The organization and development of the descending spinal projections from serotonergic rhombencephalic neurons in the larval sea lamprey were investigated by double labeling, tract-tracing methods and immunocytochemistry against serotonin. The results showed that two serotonergic populations of the isthmic and vagal reticular regions present reticulospinal neurons from the beginning of the larval period. Of the three serotonergic subpopulations recognized in the isthmic reticular group, only two - the medial and ventral subpopulations - project to the spinal cord, with most of the projecting cells in the caudal part of the medial isthmic subpopulation. Occasional cells projecting to the spinal cord were observed in the ventral subpopulation. The vagal reticular serotonergic nucleus situated in the caudal rhombencephalon also presents cells with descending projections. The early development of the brainstem serotonergic projections to the spinal cord appears to be a conserved trait in all vertebrates studied. Although a serotonergic hindbrain-spinal projection system appears to have been present before the divergence of agnathans and gnathostomes, no serotonergic cells were observed in the raphe region in lamprey. Moreover, proportionally more rostral hindbrain serotonergic cells contribute to the spinal serotonergic projections in the sea lamprey than in jawed vertebrates."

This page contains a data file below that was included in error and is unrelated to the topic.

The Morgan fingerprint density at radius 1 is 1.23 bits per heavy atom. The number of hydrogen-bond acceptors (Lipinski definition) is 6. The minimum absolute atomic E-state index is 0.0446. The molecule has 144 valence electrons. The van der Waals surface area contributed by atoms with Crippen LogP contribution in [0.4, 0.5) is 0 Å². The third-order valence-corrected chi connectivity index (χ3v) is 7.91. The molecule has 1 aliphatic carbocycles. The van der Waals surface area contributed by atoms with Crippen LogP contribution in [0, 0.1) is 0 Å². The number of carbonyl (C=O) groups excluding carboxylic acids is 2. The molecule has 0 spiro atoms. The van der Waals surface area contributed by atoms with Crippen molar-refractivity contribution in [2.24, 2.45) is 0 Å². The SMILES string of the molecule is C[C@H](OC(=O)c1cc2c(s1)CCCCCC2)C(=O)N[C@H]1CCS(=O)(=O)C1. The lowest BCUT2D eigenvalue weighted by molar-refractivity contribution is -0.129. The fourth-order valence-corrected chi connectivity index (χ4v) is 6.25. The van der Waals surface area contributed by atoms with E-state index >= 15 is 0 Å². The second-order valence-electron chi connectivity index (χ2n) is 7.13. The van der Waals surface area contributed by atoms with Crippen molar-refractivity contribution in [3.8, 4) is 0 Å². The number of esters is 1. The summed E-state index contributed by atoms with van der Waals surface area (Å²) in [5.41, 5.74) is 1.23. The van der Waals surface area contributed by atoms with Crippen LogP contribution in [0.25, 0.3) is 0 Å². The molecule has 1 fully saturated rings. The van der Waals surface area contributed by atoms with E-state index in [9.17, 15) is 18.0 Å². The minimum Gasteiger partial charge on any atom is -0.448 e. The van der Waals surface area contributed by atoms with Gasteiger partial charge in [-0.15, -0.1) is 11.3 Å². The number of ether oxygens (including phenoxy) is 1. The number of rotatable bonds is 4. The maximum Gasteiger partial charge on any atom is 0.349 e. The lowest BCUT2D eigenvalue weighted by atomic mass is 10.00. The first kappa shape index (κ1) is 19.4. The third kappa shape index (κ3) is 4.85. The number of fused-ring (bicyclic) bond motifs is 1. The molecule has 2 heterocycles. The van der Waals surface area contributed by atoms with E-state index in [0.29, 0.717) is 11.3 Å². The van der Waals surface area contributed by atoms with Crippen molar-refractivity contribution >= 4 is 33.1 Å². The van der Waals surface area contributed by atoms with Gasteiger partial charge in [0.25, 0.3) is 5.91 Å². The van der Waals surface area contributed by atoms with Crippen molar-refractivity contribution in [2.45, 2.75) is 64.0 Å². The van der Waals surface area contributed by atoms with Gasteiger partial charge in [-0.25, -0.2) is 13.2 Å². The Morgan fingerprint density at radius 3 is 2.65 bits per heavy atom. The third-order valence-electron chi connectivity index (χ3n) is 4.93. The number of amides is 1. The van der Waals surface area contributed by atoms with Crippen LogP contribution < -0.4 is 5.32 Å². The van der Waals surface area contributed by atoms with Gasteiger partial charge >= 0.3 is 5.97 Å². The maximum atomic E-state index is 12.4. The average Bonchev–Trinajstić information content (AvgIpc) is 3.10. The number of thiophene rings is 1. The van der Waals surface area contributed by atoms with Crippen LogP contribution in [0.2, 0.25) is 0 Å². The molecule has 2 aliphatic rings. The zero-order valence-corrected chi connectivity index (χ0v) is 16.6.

2009    
    Extensive presence of serotonergic cells and fibers in the peripheral nervous system of lampreys.       
http://www.ncbi.nlm.nih.gov/pubmed/19025991  
    "